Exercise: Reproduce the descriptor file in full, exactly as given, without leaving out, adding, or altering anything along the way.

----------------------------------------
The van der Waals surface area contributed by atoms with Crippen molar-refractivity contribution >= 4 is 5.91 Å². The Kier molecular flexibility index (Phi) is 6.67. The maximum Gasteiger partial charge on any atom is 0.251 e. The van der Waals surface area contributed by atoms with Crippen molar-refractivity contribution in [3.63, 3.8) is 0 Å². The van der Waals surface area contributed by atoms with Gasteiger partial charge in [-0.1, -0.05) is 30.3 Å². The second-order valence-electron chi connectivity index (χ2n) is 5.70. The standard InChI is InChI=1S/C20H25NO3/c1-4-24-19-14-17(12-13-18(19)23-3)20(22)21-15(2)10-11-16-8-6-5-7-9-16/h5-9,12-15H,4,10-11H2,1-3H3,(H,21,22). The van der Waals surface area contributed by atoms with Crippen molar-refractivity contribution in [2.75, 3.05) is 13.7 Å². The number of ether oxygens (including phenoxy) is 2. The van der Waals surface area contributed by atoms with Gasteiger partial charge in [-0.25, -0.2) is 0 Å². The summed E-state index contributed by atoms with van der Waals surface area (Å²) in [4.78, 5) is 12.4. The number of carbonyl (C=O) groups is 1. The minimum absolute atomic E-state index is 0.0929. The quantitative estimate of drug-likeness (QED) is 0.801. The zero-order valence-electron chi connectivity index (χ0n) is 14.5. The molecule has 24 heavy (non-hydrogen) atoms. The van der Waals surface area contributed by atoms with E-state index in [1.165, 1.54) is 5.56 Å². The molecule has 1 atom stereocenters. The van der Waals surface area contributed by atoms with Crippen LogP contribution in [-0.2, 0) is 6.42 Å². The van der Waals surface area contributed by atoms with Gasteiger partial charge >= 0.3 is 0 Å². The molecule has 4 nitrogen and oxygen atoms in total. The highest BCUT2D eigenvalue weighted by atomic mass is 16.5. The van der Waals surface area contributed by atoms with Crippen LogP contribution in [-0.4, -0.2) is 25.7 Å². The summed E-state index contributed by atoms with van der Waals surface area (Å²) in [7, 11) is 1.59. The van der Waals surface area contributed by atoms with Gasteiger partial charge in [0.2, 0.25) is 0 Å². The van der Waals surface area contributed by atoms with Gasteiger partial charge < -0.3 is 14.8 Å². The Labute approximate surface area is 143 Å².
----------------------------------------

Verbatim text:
The van der Waals surface area contributed by atoms with Crippen molar-refractivity contribution >= 4 is 5.91 Å². The Kier molecular flexibility index (Phi) is 6.67. The maximum Gasteiger partial charge on any atom is 0.251 e. The van der Waals surface area contributed by atoms with Crippen molar-refractivity contribution in [3.63, 3.8) is 0 Å². The van der Waals surface area contributed by atoms with Gasteiger partial charge in [-0.1, -0.05) is 30.3 Å². The second-order valence-electron chi connectivity index (χ2n) is 5.70. The standard InChI is InChI=1S/C20H25NO3/c1-4-24-19-14-17(12-13-18(19)23-3)20(22)21-15(2)10-11-16-8-6-5-7-9-16/h5-9,12-15H,4,10-11H2,1-3H3,(H,21,22). The van der Waals surface area contributed by atoms with Crippen molar-refractivity contribution in [2.75, 3.05) is 13.7 Å². The number of ether oxygens (including phenoxy) is 2. The van der Waals surface area contributed by atoms with Gasteiger partial charge in [-0.25, -0.2) is 0 Å². The summed E-state index contributed by atoms with van der Waals surface area (Å²) in [4.78, 5) is 12.4. The number of carbonyl (C=O) groups is 1. The minimum absolute atomic E-state index is 0.0929. The quantitative estimate of drug-likeness (QED) is 0.801. The zero-order valence-electron chi connectivity index (χ0n) is 14.5. The molecule has 24 heavy (non-hydrogen) atoms. The van der Waals surface area contributed by atoms with E-state index in [1.165, 1.54) is 5.56 Å². The molecule has 1 atom stereocenters. The van der Waals surface area contributed by atoms with Crippen LogP contribution in [-0.2, 0) is 6.42 Å². The van der Waals surface area contributed by atoms with Gasteiger partial charge >= 0.3 is 0 Å². The molecule has 4 nitrogen and oxygen atoms in total. The highest BCUT2D eigenvalue weighted by atomic mass is 16.5. The van der Waals surface area contributed by atoms with Crippen LogP contribution in [-0.4, -0.2) is 25.7 Å². The summed E-state index contributed by atoms with van der Waals surface area (Å²) in [7, 11) is 1.59. The van der Waals surface area contributed by atoms with Gasteiger partial charge in [0.2, 0.25) is 0 Å². The van der Waals surface area contributed by atoms with Gasteiger partial charge < -0.3 is 14.8 Å². The Labute approximate surface area is 143 Å².